This paper discusses disaster-related health risks associated with people who have underlying non-communicable diseases (NCDs) in Asian urban communities. With reference to NCD situation in Hong Kong, this paper offers key policy recommendations for better protection and preparedness of this vulnerable group.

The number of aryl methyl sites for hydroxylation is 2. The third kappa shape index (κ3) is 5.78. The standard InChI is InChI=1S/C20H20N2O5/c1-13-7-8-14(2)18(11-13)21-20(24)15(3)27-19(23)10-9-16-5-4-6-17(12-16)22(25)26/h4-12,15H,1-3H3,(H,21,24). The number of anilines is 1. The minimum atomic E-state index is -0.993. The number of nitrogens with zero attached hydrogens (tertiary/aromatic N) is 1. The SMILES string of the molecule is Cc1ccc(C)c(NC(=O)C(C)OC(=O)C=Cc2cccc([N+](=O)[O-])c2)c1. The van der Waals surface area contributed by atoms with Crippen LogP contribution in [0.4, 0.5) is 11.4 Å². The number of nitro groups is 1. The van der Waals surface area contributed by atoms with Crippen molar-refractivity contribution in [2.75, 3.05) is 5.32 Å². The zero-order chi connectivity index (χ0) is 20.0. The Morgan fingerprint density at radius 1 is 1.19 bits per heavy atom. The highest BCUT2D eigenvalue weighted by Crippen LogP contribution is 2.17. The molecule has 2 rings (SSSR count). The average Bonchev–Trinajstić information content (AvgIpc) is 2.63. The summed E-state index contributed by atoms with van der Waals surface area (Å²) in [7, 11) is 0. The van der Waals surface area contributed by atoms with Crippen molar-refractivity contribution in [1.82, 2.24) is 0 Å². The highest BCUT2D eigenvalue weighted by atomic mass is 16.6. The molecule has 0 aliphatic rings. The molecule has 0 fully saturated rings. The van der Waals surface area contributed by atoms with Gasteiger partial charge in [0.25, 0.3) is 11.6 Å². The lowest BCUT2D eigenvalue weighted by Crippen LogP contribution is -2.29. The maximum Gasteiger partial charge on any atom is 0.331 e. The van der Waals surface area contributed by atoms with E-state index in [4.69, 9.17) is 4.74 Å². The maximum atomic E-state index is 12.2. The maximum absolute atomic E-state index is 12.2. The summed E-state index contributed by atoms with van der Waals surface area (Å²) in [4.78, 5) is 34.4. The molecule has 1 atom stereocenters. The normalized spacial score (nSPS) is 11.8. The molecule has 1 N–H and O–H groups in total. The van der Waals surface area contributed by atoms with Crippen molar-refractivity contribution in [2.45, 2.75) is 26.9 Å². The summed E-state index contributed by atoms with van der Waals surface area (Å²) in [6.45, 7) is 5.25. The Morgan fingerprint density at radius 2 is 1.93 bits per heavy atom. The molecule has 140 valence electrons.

Between 2005 and 2014, disasters have caused total damage of US$1.4 trillion worldwide, with 1.7 billion people affected and 0.7 million killed. With climate change, urbanization, environmental degradation and poverty, the world has been experiencing disasters at a higher frequency and intensity. To be effective, disaster management strategy must be able to meet the health needs of the affected population. With NCDs now being the major disease burden and leading causes of death worldwide, the traditional health focus of humanitarian response on acute conditions is no longer sufficient to address population health needs in disaster and emergency context. The significance of NCDs management and planning for potential humanitarian context must be recognized.